Friday, July 27, 2012
Women Pilots: Why so few?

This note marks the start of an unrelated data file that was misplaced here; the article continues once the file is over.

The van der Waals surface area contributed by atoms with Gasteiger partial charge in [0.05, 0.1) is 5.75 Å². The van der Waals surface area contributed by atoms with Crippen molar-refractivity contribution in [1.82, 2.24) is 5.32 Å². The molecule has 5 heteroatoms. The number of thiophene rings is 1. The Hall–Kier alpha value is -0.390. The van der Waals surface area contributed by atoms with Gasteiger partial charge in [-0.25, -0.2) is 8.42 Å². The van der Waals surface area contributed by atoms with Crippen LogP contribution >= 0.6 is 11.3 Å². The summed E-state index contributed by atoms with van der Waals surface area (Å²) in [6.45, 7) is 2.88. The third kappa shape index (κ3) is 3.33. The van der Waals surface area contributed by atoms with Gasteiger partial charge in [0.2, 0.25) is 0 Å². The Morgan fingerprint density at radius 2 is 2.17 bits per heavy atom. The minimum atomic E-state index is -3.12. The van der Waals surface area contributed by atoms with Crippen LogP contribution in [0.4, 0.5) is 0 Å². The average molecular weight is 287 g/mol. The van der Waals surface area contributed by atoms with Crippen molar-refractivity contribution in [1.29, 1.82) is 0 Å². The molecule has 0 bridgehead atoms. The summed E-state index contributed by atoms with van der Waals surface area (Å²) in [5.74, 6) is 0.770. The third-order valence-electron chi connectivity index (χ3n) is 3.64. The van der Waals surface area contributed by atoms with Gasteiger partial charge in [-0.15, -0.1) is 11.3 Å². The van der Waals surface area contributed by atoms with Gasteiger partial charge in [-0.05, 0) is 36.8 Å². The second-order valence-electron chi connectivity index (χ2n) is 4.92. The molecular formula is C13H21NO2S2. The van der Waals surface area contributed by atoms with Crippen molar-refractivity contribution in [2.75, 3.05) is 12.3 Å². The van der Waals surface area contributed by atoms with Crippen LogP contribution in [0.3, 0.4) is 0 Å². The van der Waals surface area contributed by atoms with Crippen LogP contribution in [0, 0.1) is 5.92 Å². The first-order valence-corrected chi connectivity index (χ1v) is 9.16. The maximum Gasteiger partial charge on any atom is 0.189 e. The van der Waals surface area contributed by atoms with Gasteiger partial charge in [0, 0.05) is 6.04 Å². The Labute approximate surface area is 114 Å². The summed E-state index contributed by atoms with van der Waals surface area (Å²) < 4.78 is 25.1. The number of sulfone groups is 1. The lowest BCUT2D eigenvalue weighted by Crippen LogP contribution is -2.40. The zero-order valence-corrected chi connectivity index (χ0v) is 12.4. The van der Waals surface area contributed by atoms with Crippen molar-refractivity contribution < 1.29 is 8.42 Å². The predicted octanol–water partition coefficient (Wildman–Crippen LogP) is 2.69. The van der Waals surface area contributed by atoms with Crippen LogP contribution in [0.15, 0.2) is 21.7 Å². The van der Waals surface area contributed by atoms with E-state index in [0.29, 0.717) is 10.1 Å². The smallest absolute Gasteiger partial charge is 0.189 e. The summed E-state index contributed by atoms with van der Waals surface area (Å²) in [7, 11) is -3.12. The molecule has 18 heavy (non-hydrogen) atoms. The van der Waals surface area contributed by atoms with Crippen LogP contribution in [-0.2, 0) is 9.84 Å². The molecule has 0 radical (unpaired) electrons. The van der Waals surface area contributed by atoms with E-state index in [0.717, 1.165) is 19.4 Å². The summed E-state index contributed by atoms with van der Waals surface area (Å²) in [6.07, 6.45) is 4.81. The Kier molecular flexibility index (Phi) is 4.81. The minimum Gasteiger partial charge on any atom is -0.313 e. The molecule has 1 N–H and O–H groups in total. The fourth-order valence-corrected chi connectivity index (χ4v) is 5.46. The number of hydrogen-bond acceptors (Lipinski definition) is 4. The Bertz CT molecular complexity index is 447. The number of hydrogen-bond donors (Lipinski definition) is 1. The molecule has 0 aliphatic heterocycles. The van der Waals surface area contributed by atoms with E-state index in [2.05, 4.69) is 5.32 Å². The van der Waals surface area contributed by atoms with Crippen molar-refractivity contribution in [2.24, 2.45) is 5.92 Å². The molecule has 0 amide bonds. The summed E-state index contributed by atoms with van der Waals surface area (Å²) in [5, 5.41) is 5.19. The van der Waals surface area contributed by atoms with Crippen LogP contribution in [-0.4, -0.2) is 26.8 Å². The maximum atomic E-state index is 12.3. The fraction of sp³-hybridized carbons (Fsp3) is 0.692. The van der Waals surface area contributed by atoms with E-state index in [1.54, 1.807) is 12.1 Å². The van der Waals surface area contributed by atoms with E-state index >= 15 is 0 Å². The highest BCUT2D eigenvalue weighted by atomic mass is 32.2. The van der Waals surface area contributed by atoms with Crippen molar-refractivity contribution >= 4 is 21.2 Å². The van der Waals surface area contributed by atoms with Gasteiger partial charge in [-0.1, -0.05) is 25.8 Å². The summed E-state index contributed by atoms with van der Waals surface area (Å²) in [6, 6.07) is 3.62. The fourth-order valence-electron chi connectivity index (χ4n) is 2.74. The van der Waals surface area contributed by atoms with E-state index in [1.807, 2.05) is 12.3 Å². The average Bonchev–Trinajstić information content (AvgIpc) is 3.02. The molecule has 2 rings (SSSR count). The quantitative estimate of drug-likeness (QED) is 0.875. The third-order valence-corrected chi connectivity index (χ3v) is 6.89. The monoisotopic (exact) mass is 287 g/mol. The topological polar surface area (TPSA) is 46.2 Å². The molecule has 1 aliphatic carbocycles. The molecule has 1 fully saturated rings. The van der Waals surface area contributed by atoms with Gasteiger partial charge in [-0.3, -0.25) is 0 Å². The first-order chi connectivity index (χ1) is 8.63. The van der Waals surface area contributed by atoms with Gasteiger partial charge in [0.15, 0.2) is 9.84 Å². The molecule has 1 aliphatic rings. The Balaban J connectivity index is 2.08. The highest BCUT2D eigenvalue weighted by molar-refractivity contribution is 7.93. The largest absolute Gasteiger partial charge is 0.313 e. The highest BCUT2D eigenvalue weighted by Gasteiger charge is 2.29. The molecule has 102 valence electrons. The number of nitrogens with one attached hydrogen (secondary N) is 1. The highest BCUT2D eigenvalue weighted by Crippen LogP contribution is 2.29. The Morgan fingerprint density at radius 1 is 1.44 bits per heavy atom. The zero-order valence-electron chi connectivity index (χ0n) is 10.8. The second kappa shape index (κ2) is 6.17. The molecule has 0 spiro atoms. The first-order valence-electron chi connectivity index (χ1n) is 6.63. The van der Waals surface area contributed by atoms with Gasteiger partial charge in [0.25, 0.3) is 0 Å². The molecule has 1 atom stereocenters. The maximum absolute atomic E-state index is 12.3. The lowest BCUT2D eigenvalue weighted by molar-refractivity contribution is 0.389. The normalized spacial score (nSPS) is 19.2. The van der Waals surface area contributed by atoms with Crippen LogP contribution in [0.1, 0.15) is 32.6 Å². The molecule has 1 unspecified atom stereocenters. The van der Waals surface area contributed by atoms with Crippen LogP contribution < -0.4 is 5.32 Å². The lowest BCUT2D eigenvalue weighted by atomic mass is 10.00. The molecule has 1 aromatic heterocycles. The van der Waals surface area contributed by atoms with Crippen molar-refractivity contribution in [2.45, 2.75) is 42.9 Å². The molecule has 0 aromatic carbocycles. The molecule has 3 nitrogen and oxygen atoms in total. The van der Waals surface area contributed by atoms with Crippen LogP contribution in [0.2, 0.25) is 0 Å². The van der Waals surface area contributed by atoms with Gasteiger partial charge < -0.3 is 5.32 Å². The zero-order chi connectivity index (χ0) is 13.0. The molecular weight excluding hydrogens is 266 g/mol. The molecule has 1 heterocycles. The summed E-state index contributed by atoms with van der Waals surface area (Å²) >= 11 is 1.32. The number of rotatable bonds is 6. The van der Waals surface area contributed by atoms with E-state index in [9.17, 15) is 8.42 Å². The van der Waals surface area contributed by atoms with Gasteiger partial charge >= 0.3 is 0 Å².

Celebrating 35 years as a commercial airline captain opened many memories and thoughts about being one of the first women to reach this goal. This led to my thinking about why are there so few young women today who are as passionate as I was to have such a career? Doing a bit of research, I recently read that “fewer than 500 women are flying as captains with major airlines worldwide.” They went on to say that fewer than 4 percent of jet-qualified pilots in the world are women. (I’m the first to agree that even these numbers don’t accurately reflect the category “flying as captains with major airlines worldwide” since many are flying as first officers, and I have no stats on how many non-US women ATP-equivalent pilots are out there.) Since I was amazed by these numbers, I began to query fellow pilots as to their thoughts on why so few women choose to go into professional aviation as well as did a bit of digging on my own. My first concern came when I came across a set of women pilot stats while cleaning out my files, dated 1987. The approximate number of women pilots with ATP ratings (which I assume is how they still determine numbers of women jet-qualified pilots) at the end of 1986 was only 3 percent, showing a mere 1% gain over the next 25+ years. So, assuming the number is still very small, I began to ask questions of pilots I flew with to get their input on why we still have so very few women interested in pilot careers. It quickly became apparent to me that there are many reasons which could account for the lack of female aviators and there’s no viable way to discover which may be real vs. those that are imagined. From my perspective, there are probably 7 categories for consideration: 1. Upbringing: How were they were raised and were they encouraged to consider various careers? Did she socialize only with other little girls or did she integrate well into a male oriented/dominated upbringing? 2. Influence/Encouragement: Did she have parents or close adult friends who encouraged her to become involved in non-traditional career paths? 3. Technical Skills: Did she have a natural bent toward things technical and/or enjoy how things work to help with the high technical skills/training needed to survive in the aviation world? 4. Passion to travel: Did she possess a wanderlust or passion for the apparently nomadic lifestyle pilots lead and did she find constant travel exciting and enriching? 5. Survival skills: Were strong survival skills a part of her personality allowing her to pursue a non-traditional career with little regard for possible harassment or discrimination? 6. Mentorship: Did she have access to the how-to information needed or at least a mentor to assist and encourage her program? 7. Funding: a most basic need for our expensive and extensive training. There are so many issues that can complicate the completion of what’s a rather long career path. Getting interested in the field is just the beginning. Enjoying the long road to a well-paid job is quite another. You need some real passion and desire to stay the course and arrive at the destination eager to continue. If you have any ideas on the subject, I’d like to hear from you. Next time we’ll talk about what it takes to survive the trials of a pilot job once you decide that this lifestyle IS for you.